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Date:   Mon, 8 Aug 2022 18:47:21 -0400
From:   Paul Moore <>
To:     "Eric W. Biederman" <>
Cc:     Frederick Lawler <>,,,,,,,,,,,,,,,,,,,,,,,,,,
Subject: Re: [PATCH v4 0/4] Introduce security_create_user_ns()

On Mon, Aug 8, 2022 at 3:43 PM Eric W. Biederman <> wrote:
> "Eric W. Biederman" <> writes:
> > Paul Moore <> writes:
> >
> >>> I did provide constructive feedback.  My feedback to his problem
> >>> was to address the real problem of bugs in the kernel.
> >>
> >> We've heard from several people who have use cases which require
> >> adding LSM-level access controls and observability to user namespace
> >> creation.  This is the problem we are trying to solve here; if you do
> >> not like the approach proposed in this patchset please suggest another
> >> implementation that allows LSMs visibility into user namespace
> >> creation.
> >
> > Please stop, ignoring my feedback, not detailing what problem or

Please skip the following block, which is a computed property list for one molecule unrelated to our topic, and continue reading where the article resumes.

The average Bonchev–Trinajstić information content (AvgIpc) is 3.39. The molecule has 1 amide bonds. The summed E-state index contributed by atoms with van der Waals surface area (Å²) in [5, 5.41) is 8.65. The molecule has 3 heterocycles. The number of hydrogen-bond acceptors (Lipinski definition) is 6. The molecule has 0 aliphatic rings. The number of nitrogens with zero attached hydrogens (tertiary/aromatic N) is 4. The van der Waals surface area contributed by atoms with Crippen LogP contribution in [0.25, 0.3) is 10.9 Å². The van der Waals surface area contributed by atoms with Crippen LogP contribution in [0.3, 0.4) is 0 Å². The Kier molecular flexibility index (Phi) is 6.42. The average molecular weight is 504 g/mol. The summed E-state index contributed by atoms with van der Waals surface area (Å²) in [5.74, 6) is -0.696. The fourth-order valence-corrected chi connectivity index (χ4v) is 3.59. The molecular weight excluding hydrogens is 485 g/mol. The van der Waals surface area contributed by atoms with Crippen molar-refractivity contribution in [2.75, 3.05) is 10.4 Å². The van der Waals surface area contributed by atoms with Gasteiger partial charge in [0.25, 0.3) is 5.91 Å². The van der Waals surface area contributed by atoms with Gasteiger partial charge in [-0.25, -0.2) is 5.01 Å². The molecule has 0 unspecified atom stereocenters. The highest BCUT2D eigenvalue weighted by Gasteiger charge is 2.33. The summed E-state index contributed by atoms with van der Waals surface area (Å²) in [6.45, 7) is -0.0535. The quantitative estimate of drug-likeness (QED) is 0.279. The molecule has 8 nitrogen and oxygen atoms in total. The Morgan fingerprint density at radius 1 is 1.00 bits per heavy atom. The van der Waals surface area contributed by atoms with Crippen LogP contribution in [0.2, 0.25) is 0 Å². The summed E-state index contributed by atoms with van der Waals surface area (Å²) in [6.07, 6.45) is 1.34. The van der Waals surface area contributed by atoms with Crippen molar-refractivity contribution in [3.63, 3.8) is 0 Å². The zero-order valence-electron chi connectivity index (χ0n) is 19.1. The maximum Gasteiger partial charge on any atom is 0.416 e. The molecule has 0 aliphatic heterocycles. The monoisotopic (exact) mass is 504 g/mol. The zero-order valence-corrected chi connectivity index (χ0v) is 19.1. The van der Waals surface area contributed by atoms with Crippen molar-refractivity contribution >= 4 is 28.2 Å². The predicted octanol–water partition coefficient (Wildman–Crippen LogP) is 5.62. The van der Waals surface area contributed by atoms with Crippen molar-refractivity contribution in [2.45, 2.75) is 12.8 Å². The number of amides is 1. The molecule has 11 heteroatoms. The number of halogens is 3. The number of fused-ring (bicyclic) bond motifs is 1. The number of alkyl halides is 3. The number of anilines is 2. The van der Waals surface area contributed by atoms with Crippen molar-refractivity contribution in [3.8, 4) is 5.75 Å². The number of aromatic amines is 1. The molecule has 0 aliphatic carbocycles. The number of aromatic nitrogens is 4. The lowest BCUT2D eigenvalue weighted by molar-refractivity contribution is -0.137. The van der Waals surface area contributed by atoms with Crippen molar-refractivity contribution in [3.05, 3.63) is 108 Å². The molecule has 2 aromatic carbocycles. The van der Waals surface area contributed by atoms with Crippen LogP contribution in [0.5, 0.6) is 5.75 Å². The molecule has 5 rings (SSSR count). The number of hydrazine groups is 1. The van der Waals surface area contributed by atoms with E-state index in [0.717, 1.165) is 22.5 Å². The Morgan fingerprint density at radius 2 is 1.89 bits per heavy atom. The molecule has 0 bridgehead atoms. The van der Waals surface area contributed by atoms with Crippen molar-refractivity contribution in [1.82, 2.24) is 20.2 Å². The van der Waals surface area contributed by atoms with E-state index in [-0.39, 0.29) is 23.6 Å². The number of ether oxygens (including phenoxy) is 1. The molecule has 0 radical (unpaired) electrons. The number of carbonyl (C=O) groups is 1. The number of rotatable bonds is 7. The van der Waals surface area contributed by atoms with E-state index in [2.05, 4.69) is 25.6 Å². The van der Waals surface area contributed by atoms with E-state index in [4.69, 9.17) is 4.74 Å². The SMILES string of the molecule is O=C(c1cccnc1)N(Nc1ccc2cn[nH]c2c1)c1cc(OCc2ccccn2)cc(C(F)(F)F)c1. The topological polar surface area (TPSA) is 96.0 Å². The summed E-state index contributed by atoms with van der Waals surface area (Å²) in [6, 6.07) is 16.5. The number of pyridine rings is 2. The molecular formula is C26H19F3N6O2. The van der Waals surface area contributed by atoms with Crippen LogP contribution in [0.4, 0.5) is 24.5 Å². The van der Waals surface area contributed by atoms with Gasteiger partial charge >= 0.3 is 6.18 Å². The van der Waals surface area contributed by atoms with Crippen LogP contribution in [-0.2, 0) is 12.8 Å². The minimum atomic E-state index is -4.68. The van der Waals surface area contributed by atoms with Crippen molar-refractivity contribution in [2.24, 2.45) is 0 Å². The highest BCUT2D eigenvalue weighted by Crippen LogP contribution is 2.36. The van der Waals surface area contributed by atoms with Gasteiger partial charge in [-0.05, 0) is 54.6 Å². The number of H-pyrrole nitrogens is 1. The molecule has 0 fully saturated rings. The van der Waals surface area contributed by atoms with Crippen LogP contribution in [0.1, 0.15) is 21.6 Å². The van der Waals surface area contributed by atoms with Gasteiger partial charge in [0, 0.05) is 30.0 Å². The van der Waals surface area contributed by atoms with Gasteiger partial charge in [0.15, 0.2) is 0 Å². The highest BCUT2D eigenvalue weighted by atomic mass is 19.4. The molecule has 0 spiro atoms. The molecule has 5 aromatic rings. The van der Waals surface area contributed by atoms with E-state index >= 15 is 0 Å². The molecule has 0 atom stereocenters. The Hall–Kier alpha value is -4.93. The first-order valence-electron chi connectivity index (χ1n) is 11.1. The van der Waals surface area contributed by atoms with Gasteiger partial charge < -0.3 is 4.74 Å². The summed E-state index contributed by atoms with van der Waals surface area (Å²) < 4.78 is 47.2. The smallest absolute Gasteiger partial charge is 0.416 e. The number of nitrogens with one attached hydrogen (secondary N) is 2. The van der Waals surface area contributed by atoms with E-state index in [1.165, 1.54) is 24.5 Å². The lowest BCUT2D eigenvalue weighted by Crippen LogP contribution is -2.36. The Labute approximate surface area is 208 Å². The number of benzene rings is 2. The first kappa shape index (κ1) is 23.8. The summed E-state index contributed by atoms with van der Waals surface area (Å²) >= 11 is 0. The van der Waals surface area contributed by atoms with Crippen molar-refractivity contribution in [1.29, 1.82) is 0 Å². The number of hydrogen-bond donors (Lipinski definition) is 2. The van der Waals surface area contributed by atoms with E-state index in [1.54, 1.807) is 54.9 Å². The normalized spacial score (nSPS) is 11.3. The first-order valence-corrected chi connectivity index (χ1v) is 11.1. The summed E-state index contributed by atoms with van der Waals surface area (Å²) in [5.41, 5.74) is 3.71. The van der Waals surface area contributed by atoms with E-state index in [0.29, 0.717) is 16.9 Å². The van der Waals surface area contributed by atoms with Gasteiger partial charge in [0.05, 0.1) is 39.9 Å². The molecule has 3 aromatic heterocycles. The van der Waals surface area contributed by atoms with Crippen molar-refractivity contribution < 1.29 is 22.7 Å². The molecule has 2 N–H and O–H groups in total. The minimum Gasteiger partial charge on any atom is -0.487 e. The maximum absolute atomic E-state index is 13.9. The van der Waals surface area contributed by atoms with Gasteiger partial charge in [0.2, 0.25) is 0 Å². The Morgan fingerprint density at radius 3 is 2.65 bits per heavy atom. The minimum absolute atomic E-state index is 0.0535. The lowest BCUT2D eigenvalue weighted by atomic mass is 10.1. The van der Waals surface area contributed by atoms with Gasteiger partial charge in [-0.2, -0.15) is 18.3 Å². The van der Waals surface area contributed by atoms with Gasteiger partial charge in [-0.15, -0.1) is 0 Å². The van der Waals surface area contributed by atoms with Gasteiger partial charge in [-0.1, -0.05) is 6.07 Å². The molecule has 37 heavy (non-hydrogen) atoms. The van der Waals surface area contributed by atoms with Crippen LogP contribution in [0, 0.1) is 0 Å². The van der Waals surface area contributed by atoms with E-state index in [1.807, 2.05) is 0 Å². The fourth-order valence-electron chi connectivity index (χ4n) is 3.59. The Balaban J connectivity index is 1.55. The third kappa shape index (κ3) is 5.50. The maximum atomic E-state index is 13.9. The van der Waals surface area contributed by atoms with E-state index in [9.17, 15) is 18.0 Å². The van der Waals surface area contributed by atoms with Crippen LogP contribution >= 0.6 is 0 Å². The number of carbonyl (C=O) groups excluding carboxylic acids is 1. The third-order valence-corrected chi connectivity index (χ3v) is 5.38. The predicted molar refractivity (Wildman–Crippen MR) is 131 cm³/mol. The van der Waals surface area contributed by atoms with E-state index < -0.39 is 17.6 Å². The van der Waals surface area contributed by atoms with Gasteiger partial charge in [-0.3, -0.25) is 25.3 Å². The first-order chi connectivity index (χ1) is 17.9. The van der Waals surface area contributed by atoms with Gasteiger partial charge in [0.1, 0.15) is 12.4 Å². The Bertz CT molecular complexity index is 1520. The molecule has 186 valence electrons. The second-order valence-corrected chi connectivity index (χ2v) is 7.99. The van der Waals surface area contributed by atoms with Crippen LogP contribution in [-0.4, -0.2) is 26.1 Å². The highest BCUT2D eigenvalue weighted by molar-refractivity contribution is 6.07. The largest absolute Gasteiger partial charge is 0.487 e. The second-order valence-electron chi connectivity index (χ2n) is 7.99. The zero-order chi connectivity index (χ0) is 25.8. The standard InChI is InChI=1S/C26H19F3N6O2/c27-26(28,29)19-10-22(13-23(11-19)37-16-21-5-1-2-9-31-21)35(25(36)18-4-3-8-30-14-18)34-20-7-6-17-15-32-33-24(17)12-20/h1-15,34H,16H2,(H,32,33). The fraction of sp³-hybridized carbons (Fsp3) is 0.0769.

> > problems you are actually trying to be solved, and threatening to merge
> > code into files that I maintain that has the express purpose of breaking
> > my users.
> >
> > You just artificially constrained the problems, so that no other
> > solution is acceptable.  On that basis alone I am object to this whole
> > approach to steam roll over me and my code.
> If you want an example of what kind of harm it can cause to introduce a
> failure where no failure was before I invite you to look at what
> happened with sendmail when setuid was modified to fail, when changing
> the user of a process would cause RLIMIT_NPROC to be exceeded.

I think we are all familiar with the sendmail capabilities bug and the
others like it, but using that as an excuse to block additional access
controls seems very weak.  The Linux Kernel is very different from
when the sendmail bug hit (what was that, ~20 years ago?), with
advancements in capabilities and other discretionary controls, as well
as mandatory access controls which have enabled Linux to be certified
through a number of third party security evaluations.

> I am not arguing that what you are proposing is that bad but unexpected
> failures cause real problems, and at a minimum that needs a better
> response than: "There is at least one user that wants a failure here".

Let me fix that for you: "There are multiple users who want to have
better visibility and access control for user namespace creation."


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